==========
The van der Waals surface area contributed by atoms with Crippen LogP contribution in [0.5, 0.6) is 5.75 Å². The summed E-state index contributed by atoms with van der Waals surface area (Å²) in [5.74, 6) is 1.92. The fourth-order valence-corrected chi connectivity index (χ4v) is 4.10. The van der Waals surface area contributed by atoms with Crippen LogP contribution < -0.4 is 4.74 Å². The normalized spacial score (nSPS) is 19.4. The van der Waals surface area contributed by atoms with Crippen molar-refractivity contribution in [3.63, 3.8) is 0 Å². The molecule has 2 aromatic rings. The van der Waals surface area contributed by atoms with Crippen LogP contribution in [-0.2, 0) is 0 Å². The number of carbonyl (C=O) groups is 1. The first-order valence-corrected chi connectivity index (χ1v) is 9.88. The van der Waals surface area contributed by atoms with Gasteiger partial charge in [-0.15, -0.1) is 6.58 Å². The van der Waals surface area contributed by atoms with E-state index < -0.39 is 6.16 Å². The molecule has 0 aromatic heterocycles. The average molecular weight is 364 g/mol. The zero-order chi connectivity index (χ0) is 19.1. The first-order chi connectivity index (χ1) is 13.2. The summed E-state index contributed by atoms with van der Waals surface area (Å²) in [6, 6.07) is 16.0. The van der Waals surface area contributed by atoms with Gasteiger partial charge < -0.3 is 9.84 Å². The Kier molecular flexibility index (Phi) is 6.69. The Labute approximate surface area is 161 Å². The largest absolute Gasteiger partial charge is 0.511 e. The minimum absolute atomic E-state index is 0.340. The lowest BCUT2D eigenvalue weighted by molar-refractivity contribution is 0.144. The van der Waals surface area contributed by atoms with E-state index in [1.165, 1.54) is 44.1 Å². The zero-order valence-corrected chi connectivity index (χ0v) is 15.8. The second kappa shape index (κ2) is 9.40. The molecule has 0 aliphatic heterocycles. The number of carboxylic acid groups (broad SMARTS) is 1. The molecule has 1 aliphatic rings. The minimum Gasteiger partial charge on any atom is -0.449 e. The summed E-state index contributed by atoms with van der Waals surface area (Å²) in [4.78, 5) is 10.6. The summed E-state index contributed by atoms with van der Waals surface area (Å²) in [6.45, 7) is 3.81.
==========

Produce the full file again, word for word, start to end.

The van der Waals surface area contributed by atoms with Crippen LogP contribution in [0.5, 0.6) is 5.75 Å². The summed E-state index contributed by atoms with van der Waals surface area (Å²) in [5.74, 6) is 1.92. The fourth-order valence-corrected chi connectivity index (χ4v) is 4.10. The van der Waals surface area contributed by atoms with Crippen LogP contribution < -0.4 is 4.74 Å². The normalized spacial score (nSPS) is 19.4. The van der Waals surface area contributed by atoms with Crippen molar-refractivity contribution in [3.63, 3.8) is 0 Å². The molecule has 2 aromatic rings. The van der Waals surface area contributed by atoms with Crippen LogP contribution in [-0.2, 0) is 0 Å². The number of carbonyl (C=O) groups is 1. The first-order valence-corrected chi connectivity index (χ1v) is 9.88. The van der Waals surface area contributed by atoms with Gasteiger partial charge in [-0.15, -0.1) is 6.58 Å². The van der Waals surface area contributed by atoms with E-state index < -0.39 is 6.16 Å². The molecule has 0 aromatic heterocycles. The average molecular weight is 364 g/mol. The zero-order chi connectivity index (χ0) is 19.1. The first-order chi connectivity index (χ1) is 13.2. The summed E-state index contributed by atoms with van der Waals surface area (Å²) in [6, 6.07) is 16.0. The van der Waals surface area contributed by atoms with Gasteiger partial charge < -0.3 is 9.84 Å². The Kier molecular flexibility index (Phi) is 6.69. The Labute approximate surface area is 161 Å². The largest absolute Gasteiger partial charge is 0.511 e. The minimum absolute atomic E-state index is 0.340. The lowest BCUT2D eigenvalue weighted by molar-refractivity contribution is 0.144. The van der Waals surface area contributed by atoms with E-state index in [1.165, 1.54) is 44.1 Å². The zero-order valence-corrected chi connectivity index (χ0v) is 15.8. The second kappa shape index (κ2) is 9.40. The molecule has 0 aliphatic heterocycles. The number of carboxylic acid groups (broad SMARTS) is 1. The molecule has 1 aliphatic rings. The minimum Gasteiger partial charge on any atom is -0.449 e. The summed E-state index contributed by atoms with van der Waals surface area (Å²) in [4.78, 5) is 10.6. The summed E-state index contributed by atoms with van der Waals surface area (Å²) in [6.45, 7) is 3.81.